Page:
After 30 years of coaching, teambuilding, and developing programs like Clarity Summits and 3-2-1-GO!!, I’ve determined 10 “secrets” that I believe aid me in developing the life I want. They represent a lifetime of mentors, books, and presentations. Here are some of the books that have changed me and been incorporated into my top 10. Read more
There are some books that you cannot read without significantly improving how you interact with your world, thus creating a more pleasant, less stressful, and more meaningful existence. A short (and partial) bibliography, in no particular order, includes:
How to Run Your Own Life by Jut Meininger
The Way of Transition by William Bridges
How to Win Friends and Influence People by Dale Carnegie
Loving What Is by Byron Katie
The Four Agreements by Don Miguel Ruiz
The Power of Now by Eckhart Tolle
The Black Swan by Nassim Nicholas Taleb
Managing Thought by Mary Lore
Triggers by Marshall Goldsmith
Conversations with God by Neale Donald Walsch
Egonomics by David Marcum and Steven Smith
Tao Te Ching by Lao Tzu, translated by Stephen Mitchell (Byron Katie’s husband)
The Art of War by Sun Tzu
Change Your Questions, Change Your Life by Marilee Adams
Doubt (the play and the movie) by John Patrick Shanley
…and the granddaddy of all self-help tomes…the Bible.
I keep a copy of each not more than five feet away from my desk…unless it’s in my car or on loan to a client! I have multiple copies of most. Some are by famous authors you’ve all become familiar with, and others are written by people you’ve probably never been exposed to. Such is the nature of constantly looking for tools to make my world a better place for me.
For example, I use the fourth of Ruiz’s Four Agreements—always do your best—linking it to Marshall Goldsmith’s concept of focusing not on accomplishing but on doing your best to make incremental improvements. I have a list of things I want to do my best at. I fail at it every day, for a variety of reasons. I often fall backwards. Being aware of that movement and whether or not I did my best is the key to my progress.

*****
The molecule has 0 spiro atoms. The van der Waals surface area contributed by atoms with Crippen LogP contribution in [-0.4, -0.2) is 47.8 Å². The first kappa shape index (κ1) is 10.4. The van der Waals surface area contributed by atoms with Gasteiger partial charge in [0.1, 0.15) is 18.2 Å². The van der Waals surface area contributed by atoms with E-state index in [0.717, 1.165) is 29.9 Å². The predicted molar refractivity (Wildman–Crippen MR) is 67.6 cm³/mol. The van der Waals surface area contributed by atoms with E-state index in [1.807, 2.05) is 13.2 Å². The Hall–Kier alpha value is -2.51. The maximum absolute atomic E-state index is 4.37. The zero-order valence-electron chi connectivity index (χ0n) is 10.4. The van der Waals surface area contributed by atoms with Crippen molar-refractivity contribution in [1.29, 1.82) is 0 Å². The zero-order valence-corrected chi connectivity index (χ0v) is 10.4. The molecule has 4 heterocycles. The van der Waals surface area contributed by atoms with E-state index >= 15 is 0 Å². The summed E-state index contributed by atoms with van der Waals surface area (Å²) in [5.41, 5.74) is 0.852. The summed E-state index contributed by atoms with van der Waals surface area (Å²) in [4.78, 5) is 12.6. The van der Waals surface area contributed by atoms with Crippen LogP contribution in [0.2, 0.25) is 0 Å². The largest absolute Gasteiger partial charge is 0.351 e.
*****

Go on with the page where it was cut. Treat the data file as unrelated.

My goal in all of this is to examine the Knower/Judger “rules of life” I’ve been endowed with by my parents and upbringing—right and wrong…good and bad…all that judgment stuff—and allow myself to question it. Doubt my truths and allow in new data. These books help me with that. This is not easy stuff, and it takes a certain amount of courage to blank out what you know in your heart of hearts is right and open your mind to someone else’s version of truth. It’s the key to growth.
So here goes:
…everything and everyone.
…of all that gives me excuses for my behavior.
…in my conversations with others (present without agenda).
…anything…I’m probably not accurate anyway.
…as opposed to reacting.
…my knowledge so I can be exposed to someone else’s.
…to everything and everyone…I am part of a bigger picture.
Let more things happen
…make fewer things happen.
…it’s the barometer of success in the aging process.
As I peruse this list, it occurs to me that there’s nothing very new or innovative here. The list is a set of “rules” just like my childhood “clean your plate” rule, which has led to almost 70 years of a fractious relationship with the scale. I don’t normally like new rules. I like to stay in my own set of “comfort zone” rules, but I’ve learned that I can’t expect the changes I want using the old rules.
I’d be happy to chat with any of you about my top 10 secrets, or any of the books I’ve listed. Perhaps you’ve got your own list of rules to live by or pivotal books you’d like to share. I’d love to hear about them. Call me anytime.